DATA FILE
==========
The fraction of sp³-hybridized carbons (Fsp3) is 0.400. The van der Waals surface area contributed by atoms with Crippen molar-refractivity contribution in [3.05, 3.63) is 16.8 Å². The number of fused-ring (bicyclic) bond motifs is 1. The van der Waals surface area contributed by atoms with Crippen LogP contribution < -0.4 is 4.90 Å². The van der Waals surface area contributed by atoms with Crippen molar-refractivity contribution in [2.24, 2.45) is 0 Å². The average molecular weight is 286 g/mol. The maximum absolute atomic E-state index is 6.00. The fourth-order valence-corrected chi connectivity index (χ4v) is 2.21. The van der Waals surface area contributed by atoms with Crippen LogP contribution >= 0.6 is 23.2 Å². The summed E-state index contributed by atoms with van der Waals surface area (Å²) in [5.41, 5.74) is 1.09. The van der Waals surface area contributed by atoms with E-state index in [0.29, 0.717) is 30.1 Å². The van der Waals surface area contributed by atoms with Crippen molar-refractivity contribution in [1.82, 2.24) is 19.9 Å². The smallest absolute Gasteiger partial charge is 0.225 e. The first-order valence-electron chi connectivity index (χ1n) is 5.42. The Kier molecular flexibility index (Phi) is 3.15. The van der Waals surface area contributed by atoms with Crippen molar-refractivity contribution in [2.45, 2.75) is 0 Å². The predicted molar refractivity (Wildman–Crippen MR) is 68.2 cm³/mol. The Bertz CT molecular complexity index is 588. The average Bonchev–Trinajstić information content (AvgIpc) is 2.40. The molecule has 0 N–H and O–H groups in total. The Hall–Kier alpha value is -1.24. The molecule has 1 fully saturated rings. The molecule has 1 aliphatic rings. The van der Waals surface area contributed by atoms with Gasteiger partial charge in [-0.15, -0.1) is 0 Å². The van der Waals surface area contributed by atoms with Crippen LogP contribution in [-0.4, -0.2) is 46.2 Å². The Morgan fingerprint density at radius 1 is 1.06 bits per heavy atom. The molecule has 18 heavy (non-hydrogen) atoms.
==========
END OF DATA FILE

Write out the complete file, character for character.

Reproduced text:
The fraction of sp³-hybridized carbons (Fsp3) is 0.400. The van der Waals surface area contributed by atoms with Crippen molar-refractivity contribution in [3.05, 3.63) is 16.8 Å². The number of fused-ring (bicyclic) bond motifs is 1. The van der Waals surface area contributed by atoms with Crippen LogP contribution < -0.4 is 4.90 Å². The van der Waals surface area contributed by atoms with Crippen molar-refractivity contribution in [2.24, 2.45) is 0 Å². The average molecular weight is 286 g/mol. The maximum absolute atomic E-state index is 6.00. The fourth-order valence-corrected chi connectivity index (χ4v) is 2.21. The van der Waals surface area contributed by atoms with Crippen LogP contribution >= 0.6 is 23.2 Å². The summed E-state index contributed by atoms with van der Waals surface area (Å²) in [5.41, 5.74) is 1.09. The van der Waals surface area contributed by atoms with E-state index in [0.29, 0.717) is 30.1 Å². The van der Waals surface area contributed by atoms with Crippen molar-refractivity contribution in [1.82, 2.24) is 19.9 Å². The smallest absolute Gasteiger partial charge is 0.225 e. The first-order valence-electron chi connectivity index (χ1n) is 5.42. The Kier molecular flexibility index (Phi) is 3.15. The van der Waals surface area contributed by atoms with Crippen molar-refractivity contribution in [2.45, 2.75) is 0 Å². The predicted molar refractivity (Wildman–Crippen MR) is 68.2 cm³/mol. The Bertz CT molecular complexity index is 588. The average Bonchev–Trinajstić information content (AvgIpc) is 2.40. The molecule has 0 N–H and O–H groups in total. The Hall–Kier alpha value is -1.24. The molecule has 1 fully saturated rings. The molecule has 1 aliphatic rings. The van der Waals surface area contributed by atoms with Gasteiger partial charge in [-0.15, -0.1) is 0 Å². The van der Waals surface area contributed by atoms with Crippen LogP contribution in [-0.4, -0.2) is 46.2 Å². The Morgan fingerprint density at radius 1 is 1.06 bits per heavy atom. The molecule has 18 heavy (non-hydrogen) atoms.